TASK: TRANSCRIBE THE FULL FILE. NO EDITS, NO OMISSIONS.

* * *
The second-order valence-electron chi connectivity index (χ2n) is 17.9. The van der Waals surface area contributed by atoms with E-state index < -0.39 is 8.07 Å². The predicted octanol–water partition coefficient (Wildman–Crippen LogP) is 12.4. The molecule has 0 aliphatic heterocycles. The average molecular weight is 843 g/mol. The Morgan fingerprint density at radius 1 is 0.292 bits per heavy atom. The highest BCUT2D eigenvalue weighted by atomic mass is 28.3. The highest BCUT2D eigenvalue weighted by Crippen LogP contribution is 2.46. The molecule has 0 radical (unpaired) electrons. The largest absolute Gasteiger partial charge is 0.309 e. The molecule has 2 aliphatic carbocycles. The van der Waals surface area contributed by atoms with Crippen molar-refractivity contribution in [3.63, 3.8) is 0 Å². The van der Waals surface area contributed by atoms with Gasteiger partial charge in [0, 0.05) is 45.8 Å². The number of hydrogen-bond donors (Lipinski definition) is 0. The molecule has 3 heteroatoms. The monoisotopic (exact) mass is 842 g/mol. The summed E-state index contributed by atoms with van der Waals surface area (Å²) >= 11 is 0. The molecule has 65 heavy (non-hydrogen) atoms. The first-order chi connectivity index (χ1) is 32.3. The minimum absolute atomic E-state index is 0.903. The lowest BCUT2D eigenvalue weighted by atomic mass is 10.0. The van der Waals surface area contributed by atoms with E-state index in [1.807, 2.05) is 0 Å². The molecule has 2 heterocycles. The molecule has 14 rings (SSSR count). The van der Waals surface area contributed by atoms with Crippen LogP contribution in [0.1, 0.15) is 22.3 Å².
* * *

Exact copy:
The second-order valence-electron chi connectivity index (χ2n) is 17.9. The van der Waals surface area contributed by atoms with E-state index < -0.39 is 8.07 Å². The predicted octanol–water partition coefficient (Wildman–Crippen LogP) is 12.4. The molecule has 0 aliphatic heterocycles. The average molecular weight is 843 g/mol. The Morgan fingerprint density at radius 1 is 0.292 bits per heavy atom. The highest BCUT2D eigenvalue weighted by atomic mass is 28.3. The highest BCUT2D eigenvalue weighted by Crippen LogP contribution is 2.46. The molecule has 0 radical (unpaired) electrons. The largest absolute Gasteiger partial charge is 0.309 e. The molecule has 2 aliphatic carbocycles. The van der Waals surface area contributed by atoms with Crippen molar-refractivity contribution in [3.63, 3.8) is 0 Å². The van der Waals surface area contributed by atoms with Gasteiger partial charge in [0, 0.05) is 45.8 Å². The number of hydrogen-bond donors (Lipinski definition) is 0. The molecule has 3 heteroatoms. The monoisotopic (exact) mass is 842 g/mol. The summed E-state index contributed by atoms with van der Waals surface area (Å²) >= 11 is 0. The molecule has 65 heavy (non-hydrogen) atoms. The first-order chi connectivity index (χ1) is 32.3. The minimum absolute atomic E-state index is 0.903. The lowest BCUT2D eigenvalue weighted by atomic mass is 10.0. The van der Waals surface area contributed by atoms with E-state index in [1.807, 2.05) is 0 Å². The molecule has 2 heterocycles. The molecule has 14 rings (SSSR count). The van der Waals surface area contributed by atoms with Crippen LogP contribution in [0.1, 0.15) is 22.3 Å².